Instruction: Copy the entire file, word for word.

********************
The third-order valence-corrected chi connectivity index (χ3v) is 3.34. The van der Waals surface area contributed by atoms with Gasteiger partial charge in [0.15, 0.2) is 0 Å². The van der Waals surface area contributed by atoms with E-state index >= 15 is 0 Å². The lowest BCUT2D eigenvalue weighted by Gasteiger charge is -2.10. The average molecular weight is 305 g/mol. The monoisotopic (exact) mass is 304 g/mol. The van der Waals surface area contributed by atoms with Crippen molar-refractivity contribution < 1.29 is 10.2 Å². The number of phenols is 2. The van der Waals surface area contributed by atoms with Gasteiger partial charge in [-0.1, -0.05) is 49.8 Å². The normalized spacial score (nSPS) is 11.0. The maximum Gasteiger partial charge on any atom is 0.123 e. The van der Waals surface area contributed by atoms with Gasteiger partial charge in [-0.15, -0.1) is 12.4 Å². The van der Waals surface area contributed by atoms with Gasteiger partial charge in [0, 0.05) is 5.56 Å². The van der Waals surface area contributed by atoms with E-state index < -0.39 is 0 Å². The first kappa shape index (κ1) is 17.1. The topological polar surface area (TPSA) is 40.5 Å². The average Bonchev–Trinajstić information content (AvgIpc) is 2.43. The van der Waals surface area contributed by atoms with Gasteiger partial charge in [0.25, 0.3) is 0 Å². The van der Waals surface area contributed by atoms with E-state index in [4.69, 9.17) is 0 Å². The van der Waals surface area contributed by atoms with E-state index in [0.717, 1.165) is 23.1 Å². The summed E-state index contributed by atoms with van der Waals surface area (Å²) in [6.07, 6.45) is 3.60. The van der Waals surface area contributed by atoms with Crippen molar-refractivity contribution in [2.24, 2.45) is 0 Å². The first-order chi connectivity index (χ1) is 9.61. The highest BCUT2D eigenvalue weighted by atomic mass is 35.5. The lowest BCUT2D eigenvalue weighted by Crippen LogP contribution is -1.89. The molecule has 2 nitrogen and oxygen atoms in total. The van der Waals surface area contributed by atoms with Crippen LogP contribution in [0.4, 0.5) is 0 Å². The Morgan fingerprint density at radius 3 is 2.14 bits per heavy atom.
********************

The third-order valence-corrected chi connectivity index (χ3v) is 3.34. The van der Waals surface area contributed by atoms with Gasteiger partial charge in [0.15, 0.2) is 0 Å². The van der Waals surface area contributed by atoms with E-state index >= 15 is 0 Å². The lowest BCUT2D eigenvalue weighted by Gasteiger charge is -2.10. The average molecular weight is 305 g/mol. The monoisotopic (exact) mass is 304 g/mol. The van der Waals surface area contributed by atoms with Crippen molar-refractivity contribution < 1.29 is 10.2 Å². The number of phenols is 2. The van der Waals surface area contributed by atoms with Gasteiger partial charge in [-0.1, -0.05) is 49.8 Å². The normalized spacial score (nSPS) is 11.0. The maximum Gasteiger partial charge on any atom is 0.123 e. The van der Waals surface area contributed by atoms with Gasteiger partial charge in [-0.15, -0.1) is 12.4 Å². The van der Waals surface area contributed by atoms with Gasteiger partial charge in [0, 0.05) is 5.56 Å². The van der Waals surface area contributed by atoms with E-state index < -0.39 is 0 Å². The first kappa shape index (κ1) is 17.1. The topological polar surface area (TPSA) is 40.5 Å². The average Bonchev–Trinajstić information content (AvgIpc) is 2.43. The van der Waals surface area contributed by atoms with Gasteiger partial charge in [0.25, 0.3) is 0 Å². The van der Waals surface area contributed by atoms with E-state index in [4.69, 9.17) is 0 Å². The van der Waals surface area contributed by atoms with E-state index in [0.717, 1.165) is 23.1 Å². The summed E-state index contributed by atoms with van der Waals surface area (Å²) in [6.07, 6.45) is 3.60. The van der Waals surface area contributed by atoms with Crippen molar-refractivity contribution in [2.24, 2.45) is 0 Å². The first-order chi connectivity index (χ1) is 9.61. The highest BCUT2D eigenvalue weighted by atomic mass is 35.5. The lowest BCUT2D eigenvalue weighted by Crippen LogP contribution is -1.89. The molecule has 2 nitrogen and oxygen atoms in total. The van der Waals surface area contributed by atoms with Crippen LogP contribution in [0.4, 0.5) is 0 Å². The Morgan fingerprint density at radius 3 is 2.14 bits per heavy atom.